Session IV - Chenin Blanc : An asset for climate change ?
Hervé Hannin is a Research Engineer at the SupAgro School in Montpellier. He also holds the position of Director of the Institute of Higher Studies of Vine and Wine (IHEV) and Administrator at OIV (International Wine Organization)
Isabelle Lajeunesse is a research professor and senior lecturer in geography. She currently teaches in Tours focusing on "research on the impact of human activities on water and the integrated management of this resource." Her participation in European programs has fueled her interdisciplinary vision necessary to adapt to the impacts of climate change".
Agronomist Engineer (1970) and Doctor Agronomist Engineer (1974) by the Higher Technical School of Agricultural Engineers of Madrid. Diploma of Superior Specialist in Viticulture and Enology (1972). University professor at the UPM (1983-). Professor and coordinator of Viticulture in the Master of Viticulture and Enology of the UPM (1974-).
He has directed more than 50 research projects of national, European and cooperation programs and 15 Doctoral Theses. He counts up to 170 Academic publications in articles and book chapters and 15 translation of viticulture and fruit crops books.
Member of the Official Spanish Delegation in the International Organization of Vine and Wine (OIV) since 1991 and Vice President of the OIV since 2016.
After spending more than a decade in the Hospitality industry Marco Ventrella at 29 years old, decided to Study Viticulture at Elsenburg Agricultural College.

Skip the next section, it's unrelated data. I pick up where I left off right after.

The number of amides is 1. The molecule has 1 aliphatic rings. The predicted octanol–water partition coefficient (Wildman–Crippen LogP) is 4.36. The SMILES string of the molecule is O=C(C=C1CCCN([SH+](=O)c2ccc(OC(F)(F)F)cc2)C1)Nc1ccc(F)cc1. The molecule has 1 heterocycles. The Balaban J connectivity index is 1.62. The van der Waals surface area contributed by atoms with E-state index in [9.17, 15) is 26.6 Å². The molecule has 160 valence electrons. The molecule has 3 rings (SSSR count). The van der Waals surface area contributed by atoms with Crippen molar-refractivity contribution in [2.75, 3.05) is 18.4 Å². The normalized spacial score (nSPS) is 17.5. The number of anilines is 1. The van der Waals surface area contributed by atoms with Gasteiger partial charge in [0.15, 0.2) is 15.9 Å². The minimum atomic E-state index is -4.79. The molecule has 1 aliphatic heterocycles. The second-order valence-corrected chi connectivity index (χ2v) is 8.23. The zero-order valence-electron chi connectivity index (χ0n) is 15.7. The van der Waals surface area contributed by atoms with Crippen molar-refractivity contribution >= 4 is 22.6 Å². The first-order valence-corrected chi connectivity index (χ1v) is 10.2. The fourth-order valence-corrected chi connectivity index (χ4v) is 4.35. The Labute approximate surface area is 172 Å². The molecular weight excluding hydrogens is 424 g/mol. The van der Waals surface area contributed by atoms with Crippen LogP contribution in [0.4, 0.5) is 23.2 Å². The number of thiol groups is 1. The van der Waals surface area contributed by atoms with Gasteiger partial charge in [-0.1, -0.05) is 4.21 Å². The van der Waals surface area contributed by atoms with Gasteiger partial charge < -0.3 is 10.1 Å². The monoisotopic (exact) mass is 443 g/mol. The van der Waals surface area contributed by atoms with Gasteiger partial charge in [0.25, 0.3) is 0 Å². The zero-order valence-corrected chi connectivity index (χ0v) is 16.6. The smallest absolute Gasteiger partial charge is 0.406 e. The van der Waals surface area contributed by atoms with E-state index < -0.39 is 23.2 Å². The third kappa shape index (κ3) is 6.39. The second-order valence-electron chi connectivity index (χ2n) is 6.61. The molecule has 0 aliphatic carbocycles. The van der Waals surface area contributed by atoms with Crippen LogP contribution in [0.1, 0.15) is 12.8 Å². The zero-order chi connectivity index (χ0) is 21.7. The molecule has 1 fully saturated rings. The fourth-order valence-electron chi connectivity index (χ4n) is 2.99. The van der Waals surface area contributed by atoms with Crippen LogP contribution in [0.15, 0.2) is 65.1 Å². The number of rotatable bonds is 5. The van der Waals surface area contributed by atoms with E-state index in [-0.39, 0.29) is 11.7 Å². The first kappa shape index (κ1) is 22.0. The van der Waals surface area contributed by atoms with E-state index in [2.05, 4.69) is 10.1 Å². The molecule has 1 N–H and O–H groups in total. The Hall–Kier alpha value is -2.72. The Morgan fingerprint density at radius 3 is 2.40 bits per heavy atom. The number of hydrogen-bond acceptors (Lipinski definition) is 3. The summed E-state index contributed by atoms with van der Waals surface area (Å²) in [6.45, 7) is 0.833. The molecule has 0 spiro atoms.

He started his career as a technical assistant at Graham Beck in 2003. Only a year later he became the Group Viticulturist, overseeing all four Graham Beck farms and all the buying of grapes and wine, a position he held for seven years.
Marco joined KWV in November 2010 as Chief Viticulturist responsible for Grape purchasing, Grower relationships and Wine style management in the vineyards. In mid-2011 took oversight of the buying in of Bulk and Rebate wine for KWV. With 54 Farms spread over the Western Cape to visit and work with his office is most often his vehicle or any of the 425 vineyards in his care.
2019 was his 16th vintage in the Western Cape and he is still looking for that “normal” vintage the textbooks promised.
Marco likens the challenges and mysteries of wine making in the vineyards to “playing seven games of chess at the same time”. The relationship and interaction between geology, soil, climate, topography, cultivar, rootstock and practises constantly changes and shifts.
“Every move on every board affects every other board, but you can’t predict with certainty how,” he says.